Thursday, April 27, 2006

Illegal Immigrants, Communists, History, and a Long Rant


So apparently on May 1st, 2-3 million illegal immigrants are taking the the streets to "demand" amnesty. Demand? Are these people going out of there way to try and make me mad? Like I said before, they really need to get organized enough to get their PR function under control, because I'm guessing such "demands" are going to go over about as well as waving Mexican flags at the rally.

And they said you couldn't round up 12 million people? Looks to me like we can cut the number to 9 million by Tuesday! :)

In related news, I caught this quote in the AP story about the upcoming protests:

"Organizers have timed the action for May Day, a date when workers around the world traditionally have marched for improved conditions."

No surprise, but this is a mostly true statement shrouded by information they don't give you. May Day was a day associated with labor marches in the late 1800s. In more modern history, May Day is associated with shows of stregth by hard line Communist and Socialist governments. Given the earlier article I shared on the association between these "immigration" protests and communism, I guess this shouldn't be a surprise.

From the wikipedia:

"In the 20th century, May Day received the official endorsement of the Soviet Union; celebrations in communist countries during the Cold War era often consisted of large military parades and shows of common people in support of the government."

And in case you still don't believe me, you can look at this Immigrant Rights Action Packet, brought to you by the Communist Party USA. Nice.

In fact, the photo shown here was the very first result when I searched for "May Day Parade" on Google.

You know... I can't help but think about this sudden huge push for communism all around us, while at the same time a push for religious fascism in the middle-east... And now for a history lesson:

*Way* back in the day - the days of the Roman Empire that is, there was also a time when the folks back at home lost interest in the empire of Rome, wanted to let outsiders do all their work (including, incidentally, the work of the army), and worry about problems back "at home". That focus led Rome to be the first state to impose a property tax that fed the earliest of welfare systems. Meanwhile, the Roman defenses failed, Rome was overrun by Germanic nations and Mongol raiders, whose goal was to steal the riches of Rome for themselves. In the end, Rome fell, the raiders squandered their new wealth away, and it took the western world 1000 years to recover. That recovery was basically a backwards cycle from what these communist types are suggesting we do now.

First it was anarchy, then feudalism emerged, which is really nothing more that socialism among many very small city-states, then mercantilism and the start of capitalism, monarchy, constitutional monarchy, and eventually capitalism. Not that it was all smooth getting through that, mind you, but that's the general flow if you look at the 1000 year period from the fall of Rome to the Renaissance.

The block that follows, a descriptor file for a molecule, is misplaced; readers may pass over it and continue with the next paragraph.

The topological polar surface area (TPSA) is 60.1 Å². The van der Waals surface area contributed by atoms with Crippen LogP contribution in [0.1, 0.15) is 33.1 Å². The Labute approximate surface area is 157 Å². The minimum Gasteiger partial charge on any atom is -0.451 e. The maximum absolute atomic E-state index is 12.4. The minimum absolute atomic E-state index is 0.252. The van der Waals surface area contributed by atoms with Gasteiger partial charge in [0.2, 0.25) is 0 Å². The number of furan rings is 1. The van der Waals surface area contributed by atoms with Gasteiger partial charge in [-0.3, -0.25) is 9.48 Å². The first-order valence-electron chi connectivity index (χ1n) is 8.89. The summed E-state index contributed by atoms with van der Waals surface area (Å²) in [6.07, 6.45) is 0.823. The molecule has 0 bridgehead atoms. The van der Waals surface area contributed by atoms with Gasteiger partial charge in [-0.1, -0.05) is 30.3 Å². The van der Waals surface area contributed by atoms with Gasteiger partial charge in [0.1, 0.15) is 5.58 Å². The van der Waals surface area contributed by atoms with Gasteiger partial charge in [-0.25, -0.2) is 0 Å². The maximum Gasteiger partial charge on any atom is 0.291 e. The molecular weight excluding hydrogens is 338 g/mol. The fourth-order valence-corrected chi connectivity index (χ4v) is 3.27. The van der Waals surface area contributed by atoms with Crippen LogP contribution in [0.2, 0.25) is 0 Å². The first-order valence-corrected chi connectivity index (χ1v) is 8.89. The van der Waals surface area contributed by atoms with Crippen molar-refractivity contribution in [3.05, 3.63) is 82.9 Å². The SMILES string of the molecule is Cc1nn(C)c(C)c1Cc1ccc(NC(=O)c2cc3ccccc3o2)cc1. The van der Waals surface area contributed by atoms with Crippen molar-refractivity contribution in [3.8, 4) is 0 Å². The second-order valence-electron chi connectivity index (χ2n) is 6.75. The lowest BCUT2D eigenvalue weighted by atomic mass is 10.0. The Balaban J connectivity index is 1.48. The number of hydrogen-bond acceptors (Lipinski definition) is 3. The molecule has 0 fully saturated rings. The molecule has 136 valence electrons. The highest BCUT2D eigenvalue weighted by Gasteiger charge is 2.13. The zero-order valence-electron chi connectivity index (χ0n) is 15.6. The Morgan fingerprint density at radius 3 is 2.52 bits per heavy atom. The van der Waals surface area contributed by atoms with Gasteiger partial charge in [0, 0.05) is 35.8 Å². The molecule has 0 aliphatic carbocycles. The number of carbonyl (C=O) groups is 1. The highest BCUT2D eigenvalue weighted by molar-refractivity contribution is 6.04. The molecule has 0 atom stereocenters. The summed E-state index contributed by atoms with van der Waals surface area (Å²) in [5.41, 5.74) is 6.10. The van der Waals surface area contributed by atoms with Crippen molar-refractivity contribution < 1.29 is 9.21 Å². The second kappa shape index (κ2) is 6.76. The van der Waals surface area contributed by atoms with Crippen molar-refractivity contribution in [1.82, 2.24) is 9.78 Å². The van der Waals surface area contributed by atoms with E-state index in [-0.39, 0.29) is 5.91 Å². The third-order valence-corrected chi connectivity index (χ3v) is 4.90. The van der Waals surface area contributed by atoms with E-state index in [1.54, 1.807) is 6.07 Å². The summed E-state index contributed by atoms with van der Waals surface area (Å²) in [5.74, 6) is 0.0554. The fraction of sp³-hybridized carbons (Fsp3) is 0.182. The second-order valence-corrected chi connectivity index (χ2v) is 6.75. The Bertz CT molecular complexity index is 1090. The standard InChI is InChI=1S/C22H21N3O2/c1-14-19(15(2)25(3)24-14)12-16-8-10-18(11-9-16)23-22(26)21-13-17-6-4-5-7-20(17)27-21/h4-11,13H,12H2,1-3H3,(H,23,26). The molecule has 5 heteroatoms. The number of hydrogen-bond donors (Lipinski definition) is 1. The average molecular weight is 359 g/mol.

Not by coincidence, Rome was a largely capitalistic state, and even during the time of the Caesars, was run by-and-large as a states republic. The individual provinces largely governed themselves, but were in fact part of the Empire. It wasn't wholly unlike the way states function in the United States, although it would have been more similar in earlier US times than now where the federal government holds most of the power.

Anyway, now, right here in the U.S., I see people who believe we "need" all this foreign labor because we won't do the work ourselves... taxes are higher than they've ever been, and the solution to cash shortages is seemingly always higher taxes... and there's this massive push by those that want our wealth to hand it over -- to "demand" that we accommodate them -- supported by those whose underlying, flawed, philosophy thinks that by taking wealth and passing it around that we'll all move forward.

But history tells us that they'll squander those resources, and civilization will slide backward for centuries before it recovers. Alright, end of history lesson. I guess I should add "history" to the list of classes that I feel everyone should be required to go through each year until they understand it. The other two are: civics and economics. If everyone understood how the government worked, understood basic economics, and had some historical perspective, I believe this country would be a much better place.

1 comment:

Jeremy Newton said...

Ready, wasting time on civics and economics classes would not leave enough time for the important classes. Classes about how bad capitalism must be, how competition is bad, how not to offend anyone, how not to pass judgement on anything, how America has ruined the world, how bad global warming is, etc. You know, the "classics."